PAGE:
Unmasking the Entrepreneur

Unmasking the Entrepreneur

Campbell Jones and André Spicer

This book asks what lies behind the friendly face of the entrepreneur. It challenges the widespread idea that entrepreneurship is a necessary and good thing, subjecting ‘the entrepreneur’ to critical analysis. Unmasking the Entrepreneur demonstrates the socially embedded nature of entrepreneurship and considers the history, ethics and politics of entrepreneurship. Drawing on a range of ideas from critical social theory and philosophy, it investigates entrepreneurship in unusual places such as among illegal immigrants and revolutionary France. Ultimately, this book offers a unique and powerful critique of the very idea of the entrepreneur.

Chapter 9: What Remains

Campbell Jones and André Spicer

Subjects: business and management, entrepreneurship, organisation studies


We have found that entrepreneurship is an empty concept, but at the same time one that is filled with economic, political, legal and moral ramifications. Throughout this book we have sought to critically examine the category of the entrepreneur. As we have proceeded, we have sought to unmask the entrepreneur so as to show the limits of entrepreneurship discourse, both in the popular and academic spheres. But after all these unmaskings, in this final chapter we might ask what remains of the entrepreneur? Talk of entrepreneurship, both in the business world and in academic ruminations, promises a great deal. This is perhaps because of the religious grounds of the promise to create all things anew (Sørensen, 2008, see also Bill, 2006). With entrepreneurship comes the promise of a new life for the individual entrepreneur, and often new or improved social relations for those that will benefit from entrepreneurship. We find again and again the promise offered up of individual autonomy, of self-valuation and of an escape from a currently humdrum and boring life. It is important to understand this response. In fact it is quite an understandable response to the situation that many of us live in today. There is often a sense of being trapped in excessively rule-bound and over-bureaucratised societies, and a sense that things could certainly be different, and quite possibly better. But how do we respond to this sentiment? The temptation, too often, is only to see responses that are individualised. That is to say,...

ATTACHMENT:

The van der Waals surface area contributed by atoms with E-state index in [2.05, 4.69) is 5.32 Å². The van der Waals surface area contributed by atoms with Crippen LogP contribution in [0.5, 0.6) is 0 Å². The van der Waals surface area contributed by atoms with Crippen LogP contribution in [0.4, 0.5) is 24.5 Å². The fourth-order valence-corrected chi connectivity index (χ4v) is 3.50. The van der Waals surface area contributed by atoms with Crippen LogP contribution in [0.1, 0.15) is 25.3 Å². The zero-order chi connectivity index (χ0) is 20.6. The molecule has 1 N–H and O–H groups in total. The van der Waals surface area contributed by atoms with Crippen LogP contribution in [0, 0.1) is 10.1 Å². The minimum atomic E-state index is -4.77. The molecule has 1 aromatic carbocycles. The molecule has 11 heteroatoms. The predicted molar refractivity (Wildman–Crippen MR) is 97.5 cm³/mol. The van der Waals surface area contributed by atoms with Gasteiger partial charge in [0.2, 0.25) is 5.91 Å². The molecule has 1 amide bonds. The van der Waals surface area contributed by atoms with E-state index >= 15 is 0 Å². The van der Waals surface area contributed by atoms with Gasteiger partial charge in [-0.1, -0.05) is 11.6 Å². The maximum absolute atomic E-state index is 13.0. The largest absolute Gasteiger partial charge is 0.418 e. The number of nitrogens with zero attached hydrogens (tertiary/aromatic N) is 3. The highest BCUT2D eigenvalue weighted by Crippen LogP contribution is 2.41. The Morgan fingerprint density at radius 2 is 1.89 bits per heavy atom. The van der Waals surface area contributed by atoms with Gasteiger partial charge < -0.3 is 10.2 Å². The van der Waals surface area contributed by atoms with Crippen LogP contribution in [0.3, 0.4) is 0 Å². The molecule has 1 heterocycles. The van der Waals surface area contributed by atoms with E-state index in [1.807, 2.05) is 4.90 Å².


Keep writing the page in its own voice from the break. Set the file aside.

You are not authenticated to view the full text of this chapter or article.

Elgaronline requires a subscription or purchase to access the full text of books or journals. Please login through your library system or with your personal username and password on the homepage.

Non-subscribers can freely search the site, view abstracts/ extracts and download selected front matter and introductory chapters for personal use.

Your library may not have purchased all subject areas. If you are authenticated and think you should have access to this title, please contact your librarian.

Further information